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How robust monitoring powers high availability for linkedin feed

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It is common practice for networking services like LinkedIn to introduce a new feature to a small subset of users before deploying to all its members. Even with rigorous testing and tight processes, bugs are inevitably introduced with a new deploy. Unit and integration tests in development environment cannot completely cover all use cases. This results in an inferior experience for the users subject to this treatment. In addition, these bugs cause service outages, impacting service availability, health metrics and increased on-call burden.

Although there exist frameworks for testing new features in development clusters, it is not possible to completely simulate all aspects of a production environment. Read requests for Feed service have enough variation to trigger large classes of unforeseen errors. So, we introduced a production instance of the service, called ‘Dark Canary’, that receives live production traffic that is tee’d from a production source node, but does not return any responses upstream. New experimental code is deployed to the dark canary and compared to the current version in production node for health failures. This helps us in reducing the number of bad sessions to the users and also provides a better understanding of the service capacity requirements.

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How robust monitoring powers high availability for linkedin feed

  1. 1. How Robust Monitoring Powers High Availability for Linkedin Feed ​Rushin Barot ​SREcon17 ​LinkedIn
  2. 2. Overview ● Linkedin Feed architecture ● Monitoring ● High availability for Feed ● Best practices
  3. 3. LinkedIn in 2016 ● 467 million member accounts ● 107 million active users, 40 million+ messaging conversations per week ● Kafka: 1.4 trillion messages/day across 1400 brokers ● 2-3x increase in referral traffic YoY
  4. 4. Linkedin Feed Architecture LinkedIn Business Logic Mid Tier TimeOrderd DB Data ingestion Linkedin Business Logic DataStore
  5. 5. Monitoring What do we monitor
  6. 6. Monitoring Load Avg Errors Latency SaturationInstances What do we monitor
  7. 7. Monitoring ● Ingraphs ----------> Frontend to round-robin database(rrd) ● Autometrics ----------> Self-service metrics collections ● Nurse ----------> Auto Remediation ● Iris ----------> Similar to pagerDuty How do we monitor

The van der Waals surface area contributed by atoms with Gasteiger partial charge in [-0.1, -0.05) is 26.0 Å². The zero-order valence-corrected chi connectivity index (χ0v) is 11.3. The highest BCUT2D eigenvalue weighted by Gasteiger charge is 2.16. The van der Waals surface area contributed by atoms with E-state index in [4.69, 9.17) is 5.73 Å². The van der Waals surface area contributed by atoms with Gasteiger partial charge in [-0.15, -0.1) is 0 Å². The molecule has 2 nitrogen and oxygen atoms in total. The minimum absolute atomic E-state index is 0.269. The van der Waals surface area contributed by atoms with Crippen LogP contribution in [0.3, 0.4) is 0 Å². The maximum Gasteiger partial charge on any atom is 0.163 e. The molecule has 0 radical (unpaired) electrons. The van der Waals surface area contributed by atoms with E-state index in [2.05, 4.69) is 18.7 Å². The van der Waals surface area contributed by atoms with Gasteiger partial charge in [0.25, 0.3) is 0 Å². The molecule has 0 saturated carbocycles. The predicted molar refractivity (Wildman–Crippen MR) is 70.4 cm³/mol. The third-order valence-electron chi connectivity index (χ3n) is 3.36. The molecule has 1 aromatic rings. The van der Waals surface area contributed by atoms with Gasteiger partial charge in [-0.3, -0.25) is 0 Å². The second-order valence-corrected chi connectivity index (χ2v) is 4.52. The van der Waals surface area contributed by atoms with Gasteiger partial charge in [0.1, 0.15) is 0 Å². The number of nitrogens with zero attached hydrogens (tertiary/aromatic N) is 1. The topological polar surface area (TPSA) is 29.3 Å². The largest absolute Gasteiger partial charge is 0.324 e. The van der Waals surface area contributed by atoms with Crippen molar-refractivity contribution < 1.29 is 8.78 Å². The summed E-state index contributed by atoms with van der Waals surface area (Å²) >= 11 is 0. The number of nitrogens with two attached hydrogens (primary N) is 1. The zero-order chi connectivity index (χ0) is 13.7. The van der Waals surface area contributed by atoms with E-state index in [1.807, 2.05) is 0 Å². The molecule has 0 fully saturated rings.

8. 8. High Availability for Feed ● Data partition ---------------> 720 partitions ● Replicas ---------------> 3 replicas ● Back up and Restore ---------------> separate back up nodes ● Quotas ---------------> throttle ● Fail-over ● Live load test
  9. 9. Best Practices ● Automated hardware issue detection. ● A/B testing ● Proof rules( aka Error budgeting ) ● Canaries ● Dark Canaries
  10. 10. Dark Canary ● Mirror server in production which receives a copy of production traffic ● Responses are never sent to clients ● Source server and dark canary
  11. 11. Dark Canary
  12. 12. Dark Canary ● Read-Only Requests ● Scalability using traffic multiplier ● Dark Canary failures have no impact on production ● Differentiation from production traffic ○ Page key: dark canary requests have separate page keys. ○ Tree id: Separate tree id Specifics for Feed
  13. 13. ● New build verification ○ Detection of schema changes, code issues, misconfigurations ● New colo certification ● Warming up caches in multi-colo environment ● Capacity planning Dark Canary Usage
  14. 14. Dark Canary Capacity Measurement via Redliner ● Use live traffic in production environment ● No significant impact on production node ● Minimal maintenance overhead
  15. 15. 17 Dark Canary Capacity Measurement via Redliner
  16. 16. Results 18
  17. 17. System Stats - CPU 19
  18. 18. System Stats - Memory 20
  19. 19. Advantages and Limitations Pros ● Proactive measure to catch issues ● Low cost of testing with real production data and traffic patterns ● No tests implementation/maintenance is required ● Configurable traffic multiplier ● New code can be deployed and tested in parallel with staging before pushing it to regular Canary Cons ● Read-Only requests ● Recommended for services closer to the bottom of the stack due to calls to production downstream services ● Additional hardware for Dark Canary
  20. 20. Thank you
  21. 21. References Linkedin Tech Blog ● Followfeed Architecture ● Nurse ● Ingraphs ● Autometrics Books Site Reliability Engineering Paper Capacity Measurement and Planning for NoSQL Databases by Ramya Pasumarti, Rushin Barot, Susie Xia, Ang Xu, Haricharan Ramachandra [ IEEE SDI 2017]

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